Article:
4 Steps To Be An Effective Engineer
This post came up as a result of the discussion with one of my colleagues. Many times people around me do not understand my intentions and strategy, and I like to be explicit and transparent about those things.
I believe this is a mutually beneficial way of sharing knowledge and opinions — being honest and explicit.
So, in this post I will share with you my thoughts on the topic of being an effective engineer.
Note: some of those ideas will make your cry out “It is a complete BS!”. Please, give it 5 minutes.
What does it mean “to be effective”?
“Being effective” means, well, being able to cause some noticeable and positive effects on the surrounding reality.
The effects I want to emphasize are:
- Valuable Impact.
You are able to add values to the business you are in.
You can seize your own opportunities without regrets.
People do not hate you and stay in a positive mood after working with you.
You can learn and improve yourself constantly.
So, long story short. Here is a rough map for your journey. Explanations included.
Step 1 — Be Responsible
Responsibility means the ability to respond to challenges in a sane and efficient way.
But how do you put it in practice?
- Deal with your own mistakes. There is nothing wrong with mistakes and failures, if you fix them and get some knowledge out of it.
If you need some strategy for dealing with mistakes, read this explanation article.
- Find the root cause of all mistakes. You need to learn how to prevent things from breaking and how to quickly fix stuff.
- Find the driving factor of all decisions. You need to understand what is going on and why. It will help you make correct decisions.
- Do not be afraid to say “No” and “I do not know”. This will be tough, but you will make uncertainty visible. This is really helpful to provide correct expectations. And for preventing bad things from happening.
- Give feedback. It will help people notice bad things faster.
Step 2 — Create End-User Value
The main driving factor, which drives me to write clean code and simple systems, is end-user benefit.
“How does it relate?”, you may ask.
Let’s have a small detour in a separate article :)
And now, here are the set of things to keep in your focus:
- Keep your system under control. You need to know how to change the system when user demand changes. Or when business model is refined.
- Cut ticket/help request turnaround time. Users really love to have their problems magically disappear on a whim.
- Improve UX and system responsiveness. This will add more “Aha!” moment for your users and will keep them happy. Happy users == happy business.
- Go talk to your customers. I mean it literally — go and talk to real people using your stuff. It is invaluable!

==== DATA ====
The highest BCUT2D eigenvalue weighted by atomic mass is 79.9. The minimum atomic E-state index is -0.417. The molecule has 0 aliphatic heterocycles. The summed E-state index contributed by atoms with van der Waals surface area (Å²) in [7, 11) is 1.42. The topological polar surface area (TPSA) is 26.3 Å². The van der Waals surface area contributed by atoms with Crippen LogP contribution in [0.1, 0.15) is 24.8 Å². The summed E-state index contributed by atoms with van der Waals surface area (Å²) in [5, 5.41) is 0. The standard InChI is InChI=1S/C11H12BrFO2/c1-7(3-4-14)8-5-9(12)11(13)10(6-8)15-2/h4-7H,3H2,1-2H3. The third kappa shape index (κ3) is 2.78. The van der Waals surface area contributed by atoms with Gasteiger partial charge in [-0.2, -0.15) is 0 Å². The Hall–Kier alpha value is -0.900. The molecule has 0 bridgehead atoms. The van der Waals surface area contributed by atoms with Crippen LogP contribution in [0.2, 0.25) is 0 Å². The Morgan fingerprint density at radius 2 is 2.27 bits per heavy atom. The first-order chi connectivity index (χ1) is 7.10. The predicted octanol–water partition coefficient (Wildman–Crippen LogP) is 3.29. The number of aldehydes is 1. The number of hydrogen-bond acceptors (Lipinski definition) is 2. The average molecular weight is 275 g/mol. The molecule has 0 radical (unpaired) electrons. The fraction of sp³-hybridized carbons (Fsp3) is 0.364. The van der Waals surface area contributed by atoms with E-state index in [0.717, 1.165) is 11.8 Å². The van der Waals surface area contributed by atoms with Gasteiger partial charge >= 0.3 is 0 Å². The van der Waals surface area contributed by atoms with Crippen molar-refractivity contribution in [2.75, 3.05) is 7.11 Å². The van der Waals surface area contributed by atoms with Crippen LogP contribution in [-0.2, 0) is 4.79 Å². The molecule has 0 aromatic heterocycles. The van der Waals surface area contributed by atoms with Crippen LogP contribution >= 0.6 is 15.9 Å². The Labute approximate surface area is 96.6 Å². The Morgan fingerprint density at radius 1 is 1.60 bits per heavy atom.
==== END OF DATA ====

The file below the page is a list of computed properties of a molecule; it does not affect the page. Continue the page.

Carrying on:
Step 3 — Be Efficient
To make positive effects you need to understand all culprits of your environment. Otherwise, you will just make wild guesses.
Here is the way of getting a better understanding:
- Analyze surrounding business processes. Your work is basically a problem solving automation. You need to understand what you should automate.
- Try to optimize things for making profits. Your business always wants more money.
- Try to optimize things for cutting costs. This is the other way round to make more money.
- Try to bring new knowledge and ideas. This is the best investment you can make to let business make more money :)
Step 4 — Be Replaceable
This is the most controversial step, but it is valuable both for you and for the business. By keeping this target in mind you lower the risks for business, which actually boost your value (the perceived benefit you bring to your organization).
Read on and you will get some insight, I believe.
- Share ideas and insights. It will help people around you be more efficient.
- Write clean and maintainable code. Do not make others suffer in the future.
- Mentor other people on topics they do not know. Spread the knowledge, make your teammates more capable and skilful.
- Learn new topic and let others lead you. This will help you recognize and seize new opportunities and unforeseen perspectives.
- Incorporate your knowledge in the code. No one likes to read docs. But everyone have to read code.
- Use this fact to leave useful hints for your teammates (read on details here).
The basic idea of being replaceable is to make people around you being capable of fixing problems without you being involved. When this is the reality, you will get some really cool benefits: easy communications, ability to delegate stuff, shared responsibility…
But this is another story :)
And here is a takeaway mantra:
To be an Effective Engineer you need to be responsible, valuable, efficient and replaceable.
Originally published at metadevelopment.io blog on March 11, 2015.